March 4th is National Grammar Day… the perfect day to write a blogpost about my love of proper English and spelling. When I’m writing this blog, I think about the readers in the UK who follow me. I wonder if they know that I’m actually spelling things correctly in American English. It’s their language, but we hijacked it and changed a few things. I want them to know that I honor the English language, even if I don’t honour it.
When I think about all the strange rules of English and how they came to be, I picture men in white wigs sitting a large wooden table thinking up cockamamie ideas to confuse and distract us (much like the politicians of today).
I am thankful to have grown up speaking English because I could never have learned it as a second language. It’s difficult at best with all of it’s rules, exceptions to rules, and silent letters. How do you teach someone how to pronounce ‘ough’? There’s tough, though, through and thought. Four different pronunciations for the same group of letters. The exceptions to the “I before E except after C” rule are many… seize, vein, weird, their, heir, feisty, foreign, leisure, either, neither, heinous, heist, height. I could go on, but you get the point. Speaking of height… “heighth” is not a word. I’ve heard “heighth and width” more times than I’d like.
I’m convinced that good spellers are not allowed to make memes:
There’s no way, in one post, to write about all the ways that our language is being butchered on a daily basis. However, lately I have noticed an increase in a couple of misuses. One) I keep seeing “could of” and “would of,” instead of “could have” and “would have.” Maybe because “could of” sounds similar to the contraction “could’ve” but it’s still wrong. Two) suddenly people are confusing “a part” and “apart.” These are actually opposites. “I’d really like to be apart of that club” means you want to be separated from it. I think what you want is to be a part of it. This meme explains it in a much better way…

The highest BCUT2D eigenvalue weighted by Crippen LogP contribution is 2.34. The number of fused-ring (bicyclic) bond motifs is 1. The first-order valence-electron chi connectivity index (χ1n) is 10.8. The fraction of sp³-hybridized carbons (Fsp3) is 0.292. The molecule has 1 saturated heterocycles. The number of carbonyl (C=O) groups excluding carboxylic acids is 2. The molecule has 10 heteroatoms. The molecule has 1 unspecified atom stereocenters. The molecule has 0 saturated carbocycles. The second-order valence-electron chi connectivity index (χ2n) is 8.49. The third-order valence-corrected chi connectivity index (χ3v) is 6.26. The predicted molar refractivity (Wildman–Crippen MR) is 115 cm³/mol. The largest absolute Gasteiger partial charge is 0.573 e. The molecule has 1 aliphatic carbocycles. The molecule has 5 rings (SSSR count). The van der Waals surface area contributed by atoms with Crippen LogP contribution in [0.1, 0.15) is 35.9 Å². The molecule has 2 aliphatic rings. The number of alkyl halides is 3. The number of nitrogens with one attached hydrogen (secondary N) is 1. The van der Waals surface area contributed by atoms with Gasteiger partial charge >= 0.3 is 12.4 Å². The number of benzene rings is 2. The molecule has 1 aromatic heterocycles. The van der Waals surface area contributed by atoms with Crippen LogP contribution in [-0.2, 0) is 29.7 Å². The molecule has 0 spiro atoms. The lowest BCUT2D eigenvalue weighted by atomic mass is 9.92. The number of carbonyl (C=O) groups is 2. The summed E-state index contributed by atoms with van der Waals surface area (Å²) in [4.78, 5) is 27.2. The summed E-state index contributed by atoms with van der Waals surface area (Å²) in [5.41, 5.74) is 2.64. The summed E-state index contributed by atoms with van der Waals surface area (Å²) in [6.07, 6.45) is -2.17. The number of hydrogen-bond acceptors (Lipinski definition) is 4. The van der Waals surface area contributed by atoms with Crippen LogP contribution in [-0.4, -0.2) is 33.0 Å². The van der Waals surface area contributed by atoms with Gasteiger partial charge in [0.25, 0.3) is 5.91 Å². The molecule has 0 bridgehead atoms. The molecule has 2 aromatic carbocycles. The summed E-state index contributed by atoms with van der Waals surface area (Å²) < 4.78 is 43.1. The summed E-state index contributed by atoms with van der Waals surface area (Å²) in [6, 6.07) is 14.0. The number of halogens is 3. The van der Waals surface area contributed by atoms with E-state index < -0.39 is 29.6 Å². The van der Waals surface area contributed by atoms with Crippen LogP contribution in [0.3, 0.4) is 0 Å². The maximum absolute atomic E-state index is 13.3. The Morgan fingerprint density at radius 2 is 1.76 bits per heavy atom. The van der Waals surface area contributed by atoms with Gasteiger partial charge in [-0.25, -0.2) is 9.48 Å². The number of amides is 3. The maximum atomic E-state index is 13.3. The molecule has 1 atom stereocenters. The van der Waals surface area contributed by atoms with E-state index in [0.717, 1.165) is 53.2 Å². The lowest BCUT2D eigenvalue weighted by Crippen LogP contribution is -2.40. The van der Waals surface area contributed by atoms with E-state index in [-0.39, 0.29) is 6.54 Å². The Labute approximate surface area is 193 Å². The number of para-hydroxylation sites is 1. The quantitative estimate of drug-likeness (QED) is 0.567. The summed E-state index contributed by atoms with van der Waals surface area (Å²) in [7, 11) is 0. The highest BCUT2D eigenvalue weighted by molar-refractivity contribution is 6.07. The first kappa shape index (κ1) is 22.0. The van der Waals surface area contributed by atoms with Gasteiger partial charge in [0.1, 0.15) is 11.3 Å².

My not so “smart” phone thinks it should add an apostrophe to pluralize a last name. NO! They’re the Smiths, not the Smith’s. Unless the Smiths own something which would be the Smith’s thing. I want to send a Christmas card to the The Smiths, not to their possessions!
One of my biggest pet peeves is that the dictionary eventually gives up and adds non-words due to rampant misuse. I predict that it won’t be long before the contraction “you’re” completely dies and it replaced by “your” simply because so many people don’t use the correct word.
There was a time when you could convince someone that a word is not a word because it was not in the dictionary… “Ain’t ain’t a word because it ain’t in the dictionary.” Those days are gone. Not only can you find ain’t in the dictionary but also irregardless and orientate. Irregardless is a non-word that has been so overused that is now considered to be interchangeable with the correct word “regardless” according to the Oxford Dictionary.
To summarize: On National Grammar Day, I’d like to orient you to proper spelling regardless of the multiple misspelled posts that you’re going to see on social media. I want you to set yourself apart from those who could’ve learned proper grammar if only they had paid attention.